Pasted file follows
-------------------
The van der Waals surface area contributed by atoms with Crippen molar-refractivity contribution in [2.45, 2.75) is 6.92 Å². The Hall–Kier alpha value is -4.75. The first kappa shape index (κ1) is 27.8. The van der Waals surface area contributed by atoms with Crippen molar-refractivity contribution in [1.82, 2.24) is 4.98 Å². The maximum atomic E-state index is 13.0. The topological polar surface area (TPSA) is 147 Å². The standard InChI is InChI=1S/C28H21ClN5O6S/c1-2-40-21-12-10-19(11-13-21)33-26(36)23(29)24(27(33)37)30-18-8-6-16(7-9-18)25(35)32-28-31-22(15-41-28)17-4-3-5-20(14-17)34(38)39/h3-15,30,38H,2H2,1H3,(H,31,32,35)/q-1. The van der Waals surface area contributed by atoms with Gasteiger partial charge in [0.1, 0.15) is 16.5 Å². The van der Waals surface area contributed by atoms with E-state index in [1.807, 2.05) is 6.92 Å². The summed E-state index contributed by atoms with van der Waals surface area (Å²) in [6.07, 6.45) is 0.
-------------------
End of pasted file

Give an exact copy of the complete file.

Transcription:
The van der Waals surface area contributed by atoms with Crippen molar-refractivity contribution in [2.45, 2.75) is 6.92 Å². The Hall–Kier alpha value is -4.75. The first kappa shape index (κ1) is 27.8. The van der Waals surface area contributed by atoms with Crippen molar-refractivity contribution in [1.82, 2.24) is 4.98 Å². The maximum atomic E-state index is 13.0. The topological polar surface area (TPSA) is 147 Å². The standard InChI is InChI=1S/C28H21ClN5O6S/c1-2-40-21-12-10-19(11-13-21)33-26(36)23(29)24(27(33)37)30-18-8-6-16(7-9-18)25(35)32-28-31-22(15-41-28)17-4-3-5-20(14-17)34(38)39/h3-15,30,38H,2H2,1H3,(H,31,32,35)/q-1. The van der Waals surface area contributed by atoms with Gasteiger partial charge in [0.1, 0.15) is 16.5 Å². The van der Waals surface area contributed by atoms with E-state index in [1.807, 2.05) is 6.92 Å². The summed E-state index contributed by atoms with van der Waals surface area (Å²) in [6.07, 6.45) is 0.